A few months ago, I wrote about the first meeting of the personal board of directors of my friend and mentee, a brilliant, talented musician. This young music entrepreneur has assembled a personal board of directors with a wide range of experience:
• An internationally famous professional musician
• A retired business executive
• A retired media executive
• Her boyfriend/life partner, also an early-stage professional musician
• Me, a lawyer, life coach and former arts executive who knows a thing or two about creating career success in the music world
Whereas our first meeting was a general discussion of how our young musician could launch her career, this meeting has a very specific goal: to provide feedback on her applications to university teaching positions.Our go-getter musician was extremely well prepared. She first updated us on all the progress that she had made since the last meeting of the board to show the rest of us that she had paid attention to the many suggestions discussed in our first meeting. This was an impressive list of accomplishments and it made all of us feel that working with this young woman was worth our time. It also created the opportunity to do some brainstorming about her dissertation topic and some short-term career options. While this was not specifically on the agenda, it was a rich conversation that gave our young musicians some tools to meet a few of the challenges that she was experiencing.
We then turned to our main agenda item. Our musician provided us with her draft cover letter and CV. As was the case in our first meeting, the collective wisdom of the group generated a wealth of advice. The retired business executive launched the first comment about how he read cover letters: eye-popping specific accomplishments and results that would make the reader of the letter excited to review details on the CV and then call our musician in for an interview. The retired media executive and I—who have had a lot of experience hiring people—embellished on this advice. The professional musician provided the “reality check” from the standpoint of the music world. And all of us were there to reinforce our young musician’s strengths and talents, champion her in her job search and celebrate all her extraordinary accomplishments.
Our musician came away from the meeting with concrete advice on how to improve her materials and take them from good to great. In addition, she received incredible support and validation from the rest of us.
As for the board members, we also got a lot from the meeting. All of us believe strongly in the potential of this young woman and I know that for me, it felt wonderful to help launch the career of a deserving talented individual. It was also a chance to give back and pass on experience to the next generation to insure the continual flow of talent into our culture.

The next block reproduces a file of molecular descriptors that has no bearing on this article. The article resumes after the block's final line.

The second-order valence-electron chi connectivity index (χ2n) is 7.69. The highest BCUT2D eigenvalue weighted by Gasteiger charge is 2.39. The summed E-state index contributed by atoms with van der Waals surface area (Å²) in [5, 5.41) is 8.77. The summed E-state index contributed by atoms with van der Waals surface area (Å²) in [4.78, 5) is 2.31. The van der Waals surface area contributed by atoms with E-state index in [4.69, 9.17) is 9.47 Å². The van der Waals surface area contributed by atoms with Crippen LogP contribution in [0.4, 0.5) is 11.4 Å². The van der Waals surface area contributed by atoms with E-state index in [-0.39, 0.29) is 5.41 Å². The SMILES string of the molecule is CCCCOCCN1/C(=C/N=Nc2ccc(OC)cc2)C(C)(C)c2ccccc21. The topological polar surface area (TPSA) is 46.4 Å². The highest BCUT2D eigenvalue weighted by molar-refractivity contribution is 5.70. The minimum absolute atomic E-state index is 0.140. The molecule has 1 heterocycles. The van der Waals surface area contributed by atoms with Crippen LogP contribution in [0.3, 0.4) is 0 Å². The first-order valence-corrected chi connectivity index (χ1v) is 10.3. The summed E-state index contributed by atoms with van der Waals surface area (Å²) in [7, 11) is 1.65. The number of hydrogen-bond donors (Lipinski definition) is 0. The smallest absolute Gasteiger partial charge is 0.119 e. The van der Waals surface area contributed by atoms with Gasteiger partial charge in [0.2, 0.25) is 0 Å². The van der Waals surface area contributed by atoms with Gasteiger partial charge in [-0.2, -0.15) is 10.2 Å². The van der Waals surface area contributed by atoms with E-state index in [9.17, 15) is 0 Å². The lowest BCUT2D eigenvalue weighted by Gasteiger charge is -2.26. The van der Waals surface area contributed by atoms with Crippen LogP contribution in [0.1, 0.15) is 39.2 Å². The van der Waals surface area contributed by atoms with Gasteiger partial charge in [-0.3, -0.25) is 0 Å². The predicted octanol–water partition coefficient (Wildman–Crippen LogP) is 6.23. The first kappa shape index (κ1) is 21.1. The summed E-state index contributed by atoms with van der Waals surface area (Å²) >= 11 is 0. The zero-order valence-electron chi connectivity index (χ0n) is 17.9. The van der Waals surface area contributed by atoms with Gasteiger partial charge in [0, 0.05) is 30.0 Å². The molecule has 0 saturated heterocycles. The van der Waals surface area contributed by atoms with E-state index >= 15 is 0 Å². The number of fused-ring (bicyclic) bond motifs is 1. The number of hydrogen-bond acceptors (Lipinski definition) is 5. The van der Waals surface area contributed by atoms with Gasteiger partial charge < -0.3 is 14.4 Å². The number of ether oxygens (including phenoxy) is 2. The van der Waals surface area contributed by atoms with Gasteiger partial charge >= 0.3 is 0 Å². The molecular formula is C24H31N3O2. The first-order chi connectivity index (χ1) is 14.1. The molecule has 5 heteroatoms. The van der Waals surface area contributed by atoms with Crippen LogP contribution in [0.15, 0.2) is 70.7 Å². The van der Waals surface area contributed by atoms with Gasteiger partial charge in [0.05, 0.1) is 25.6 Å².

Sometimes young people wonder why an older, successful, experienced person would care about helping someone at the beginning stages of her career. Again, speaking for myself, I had a few mentors along the way who helped me in my career and I remain grateful to them for the time and care that they invested in me. I vowed that when I was in a position to help younger people, I would do so. And I know that I am not alone!
If you are interested in creating your own personal board of directors, here are some things to keep in mind:
1. Decide which areas of your life where you would like to receive outside support from a trusted group of advisors, whether it is in your career, your creative life, your personal life or your relationships.
2. Assemble a group of people with a wide range of backgrounds and experience. I cannot overemphasize the magic that occurs when a group of people assembles and each one shares from his own experience!
3. If you meet with one or more of your board members, know what you want to accomplish from the meeting. This will focus the conversation and help to achieve the results that you are looking for.
4. Remain open in the meeting. You never know what ideas might crop up! In addition, if you are seeking advice, think before you reject an idea. Your advisors are there to support you and they are making suggestions that worked for them. If something resonates, great! If you are not sure, reflect on it. And if something truly does not match up with your values or with who you are at your core, move on and trust your instincts.
5. Follow-up with your directors after the meeting. Keep your directors informed about your progress. This will show that you are serious about the process and that the advice that you are getting matters to you.
The personal board of directors is a great example of how smart entrepreneurs can create their success. By seeking out the advice and support of others, the music entrepreneur (or indeed any entrepreneur!) can draw on the experience of other successful people and leapfrog ahead in his or her career.
© Astrid Baumgardner 2011